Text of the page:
What seems to be at the root of this analysis his less an attempt to find explanations for rising inequality, and more about an attempt to reinforce and define traditionalist values and identity. Amanda Marcotte speaks eloquently to this authoritarian obsession:
I won't pretend to have any good answers as to why income inequality and geographic and cultural isolation is happening, much less give anything more than an off-the-cuff prescription. But I would begin with looking at human social capital - those elements upon which real social mobility is always leveraged, and then look at structural issues that our system faces. People have not chosen to become less successful, less honest, or less industrious. Marriage as an institution has certainly weakened, but only as horizons for personal identity and ambition have risen. Traditional careers, especially those in low-skill yet high-paying areas of the economy have disappeared. Cultural, social criticism has grown, and people are less credulous. We are less provincial, more expansive, less likely to have as much in common with our neighbors than we once might have. Our system of property values has steadily solidified geographic "classification".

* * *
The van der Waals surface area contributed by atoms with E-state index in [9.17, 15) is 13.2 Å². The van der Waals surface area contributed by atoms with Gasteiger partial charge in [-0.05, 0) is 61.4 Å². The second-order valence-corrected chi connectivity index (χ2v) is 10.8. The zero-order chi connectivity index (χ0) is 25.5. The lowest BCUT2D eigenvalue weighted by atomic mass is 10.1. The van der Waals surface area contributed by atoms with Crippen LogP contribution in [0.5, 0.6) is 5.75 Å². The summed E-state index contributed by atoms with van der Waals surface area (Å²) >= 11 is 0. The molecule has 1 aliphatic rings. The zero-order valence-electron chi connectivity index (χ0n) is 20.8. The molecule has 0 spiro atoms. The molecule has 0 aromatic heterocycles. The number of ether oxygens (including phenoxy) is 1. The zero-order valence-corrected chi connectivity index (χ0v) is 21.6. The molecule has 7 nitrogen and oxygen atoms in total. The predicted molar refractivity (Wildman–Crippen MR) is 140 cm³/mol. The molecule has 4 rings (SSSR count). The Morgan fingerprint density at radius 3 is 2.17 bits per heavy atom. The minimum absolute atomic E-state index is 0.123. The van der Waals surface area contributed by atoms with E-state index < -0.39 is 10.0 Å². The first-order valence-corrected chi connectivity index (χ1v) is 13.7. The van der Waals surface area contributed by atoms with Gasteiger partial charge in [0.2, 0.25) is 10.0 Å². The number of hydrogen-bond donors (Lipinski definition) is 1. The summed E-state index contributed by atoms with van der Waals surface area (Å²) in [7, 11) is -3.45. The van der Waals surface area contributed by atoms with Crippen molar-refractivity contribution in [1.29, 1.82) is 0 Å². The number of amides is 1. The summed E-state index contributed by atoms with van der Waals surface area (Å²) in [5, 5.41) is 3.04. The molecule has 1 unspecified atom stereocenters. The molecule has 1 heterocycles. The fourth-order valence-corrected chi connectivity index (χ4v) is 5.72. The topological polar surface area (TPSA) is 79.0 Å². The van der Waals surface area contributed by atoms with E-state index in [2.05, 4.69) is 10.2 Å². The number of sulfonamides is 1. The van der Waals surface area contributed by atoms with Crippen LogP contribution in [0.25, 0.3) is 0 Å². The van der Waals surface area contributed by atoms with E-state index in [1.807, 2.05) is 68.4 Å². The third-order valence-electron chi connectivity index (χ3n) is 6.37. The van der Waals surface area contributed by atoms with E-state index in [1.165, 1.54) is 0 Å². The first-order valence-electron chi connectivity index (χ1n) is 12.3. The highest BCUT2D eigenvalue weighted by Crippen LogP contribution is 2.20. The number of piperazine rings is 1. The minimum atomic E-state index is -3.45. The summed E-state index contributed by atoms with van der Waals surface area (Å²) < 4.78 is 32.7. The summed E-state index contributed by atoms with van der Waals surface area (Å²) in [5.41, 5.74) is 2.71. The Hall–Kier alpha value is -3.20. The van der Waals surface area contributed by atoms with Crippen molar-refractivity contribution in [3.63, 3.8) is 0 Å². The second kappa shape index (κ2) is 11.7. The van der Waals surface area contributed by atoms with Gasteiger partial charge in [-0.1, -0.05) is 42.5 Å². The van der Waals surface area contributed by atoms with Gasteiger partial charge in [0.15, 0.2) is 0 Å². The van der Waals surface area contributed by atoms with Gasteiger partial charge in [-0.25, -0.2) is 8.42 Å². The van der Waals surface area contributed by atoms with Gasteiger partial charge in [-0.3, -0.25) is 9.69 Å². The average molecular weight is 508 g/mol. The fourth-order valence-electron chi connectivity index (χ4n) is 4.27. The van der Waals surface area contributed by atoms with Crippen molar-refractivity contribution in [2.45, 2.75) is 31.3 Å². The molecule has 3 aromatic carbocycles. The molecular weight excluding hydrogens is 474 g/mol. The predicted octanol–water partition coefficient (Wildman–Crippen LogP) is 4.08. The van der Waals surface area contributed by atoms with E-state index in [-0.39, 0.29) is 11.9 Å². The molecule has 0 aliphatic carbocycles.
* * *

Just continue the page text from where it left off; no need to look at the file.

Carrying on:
As I said, I'm not comfortable assigning causality, less comfortable prescribing solutions. Yet we can ease these modern burdens: family planning, child care support, better access to health care, cleaner streets, parks, libraries, differentiated public schooling - all paid for with more progressive income taxes. Each of these, while not a solution, is a clear path to increasing the equal distribution of social and human capital. We cannot stop progress, whether for good or ill, but we can strive to fashion it into more of what is really important. Instead of vainly crying for a nostalgic, rosy vision of the past, we must look to our core values of liberty, equality and egalitarianism, and embrace solutions that truly aid in their revivification.